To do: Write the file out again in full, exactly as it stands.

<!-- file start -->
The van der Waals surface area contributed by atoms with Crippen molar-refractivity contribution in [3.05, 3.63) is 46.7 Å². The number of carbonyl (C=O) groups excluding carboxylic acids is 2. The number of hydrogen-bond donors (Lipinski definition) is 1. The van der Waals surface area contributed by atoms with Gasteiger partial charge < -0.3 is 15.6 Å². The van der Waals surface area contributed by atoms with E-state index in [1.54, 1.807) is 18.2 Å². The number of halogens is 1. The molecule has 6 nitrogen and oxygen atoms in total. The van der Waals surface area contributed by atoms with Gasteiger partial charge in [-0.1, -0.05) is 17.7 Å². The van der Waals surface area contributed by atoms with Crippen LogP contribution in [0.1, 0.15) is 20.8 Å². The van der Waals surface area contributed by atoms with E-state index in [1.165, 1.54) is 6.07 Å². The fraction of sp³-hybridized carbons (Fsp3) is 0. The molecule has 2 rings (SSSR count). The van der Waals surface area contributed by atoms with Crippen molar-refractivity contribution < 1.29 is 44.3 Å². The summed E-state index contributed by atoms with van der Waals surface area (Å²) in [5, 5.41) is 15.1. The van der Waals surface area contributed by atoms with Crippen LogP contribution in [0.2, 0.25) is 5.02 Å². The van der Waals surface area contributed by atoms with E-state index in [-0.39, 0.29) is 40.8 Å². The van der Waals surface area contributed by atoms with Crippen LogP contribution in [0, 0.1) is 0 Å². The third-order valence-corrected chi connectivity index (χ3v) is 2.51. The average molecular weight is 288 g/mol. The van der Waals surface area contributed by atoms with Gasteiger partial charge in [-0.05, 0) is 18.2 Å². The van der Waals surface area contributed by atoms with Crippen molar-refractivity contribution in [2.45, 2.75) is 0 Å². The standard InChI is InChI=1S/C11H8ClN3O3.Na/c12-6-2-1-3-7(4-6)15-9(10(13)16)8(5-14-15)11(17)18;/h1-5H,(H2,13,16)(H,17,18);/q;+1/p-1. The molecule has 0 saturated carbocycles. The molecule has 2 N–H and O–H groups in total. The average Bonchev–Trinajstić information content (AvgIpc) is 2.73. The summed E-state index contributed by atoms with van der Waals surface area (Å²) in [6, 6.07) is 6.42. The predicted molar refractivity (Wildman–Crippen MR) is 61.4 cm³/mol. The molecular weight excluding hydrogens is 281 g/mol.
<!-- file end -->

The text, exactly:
The van der Waals surface area contributed by atoms with Crippen molar-refractivity contribution in [3.05, 3.63) is 46.7 Å². The number of carbonyl (C=O) groups excluding carboxylic acids is 2. The number of hydrogen-bond donors (Lipinski definition) is 1. The van der Waals surface area contributed by atoms with Gasteiger partial charge < -0.3 is 15.6 Å². The van der Waals surface area contributed by atoms with E-state index in [1.54, 1.807) is 18.2 Å². The number of halogens is 1. The molecule has 6 nitrogen and oxygen atoms in total. The van der Waals surface area contributed by atoms with Gasteiger partial charge in [-0.1, -0.05) is 17.7 Å². The van der Waals surface area contributed by atoms with Crippen LogP contribution in [0.1, 0.15) is 20.8 Å². The van der Waals surface area contributed by atoms with E-state index in [1.165, 1.54) is 6.07 Å². The fraction of sp³-hybridized carbons (Fsp3) is 0. The molecule has 2 rings (SSSR count). The van der Waals surface area contributed by atoms with Crippen molar-refractivity contribution < 1.29 is 44.3 Å². The summed E-state index contributed by atoms with van der Waals surface area (Å²) in [5, 5.41) is 15.1. The van der Waals surface area contributed by atoms with Crippen LogP contribution in [0.2, 0.25) is 5.02 Å². The van der Waals surface area contributed by atoms with E-state index in [-0.39, 0.29) is 40.8 Å². The van der Waals surface area contributed by atoms with Crippen LogP contribution in [0, 0.1) is 0 Å². The third-order valence-corrected chi connectivity index (χ3v) is 2.51. The average molecular weight is 288 g/mol. The van der Waals surface area contributed by atoms with Gasteiger partial charge in [-0.05, 0) is 18.2 Å². The van der Waals surface area contributed by atoms with Crippen molar-refractivity contribution in [2.45, 2.75) is 0 Å². The standard InChI is InChI=1S/C11H8ClN3O3.Na/c12-6-2-1-3-7(4-6)15-9(10(13)16)8(5-14-15)11(17)18;/h1-5H,(H2,13,16)(H,17,18);/q;+1/p-1. The molecule has 0 saturated carbocycles. The molecule has 2 N–H and O–H groups in total. The average Bonchev–Trinajstić information content (AvgIpc) is 2.73. The summed E-state index contributed by atoms with van der Waals surface area (Å²) in [6, 6.07) is 6.42. The predicted molar refractivity (Wildman–Crippen MR) is 61.4 cm³/mol. The molecular weight excluding hydrogens is 281 g/mol.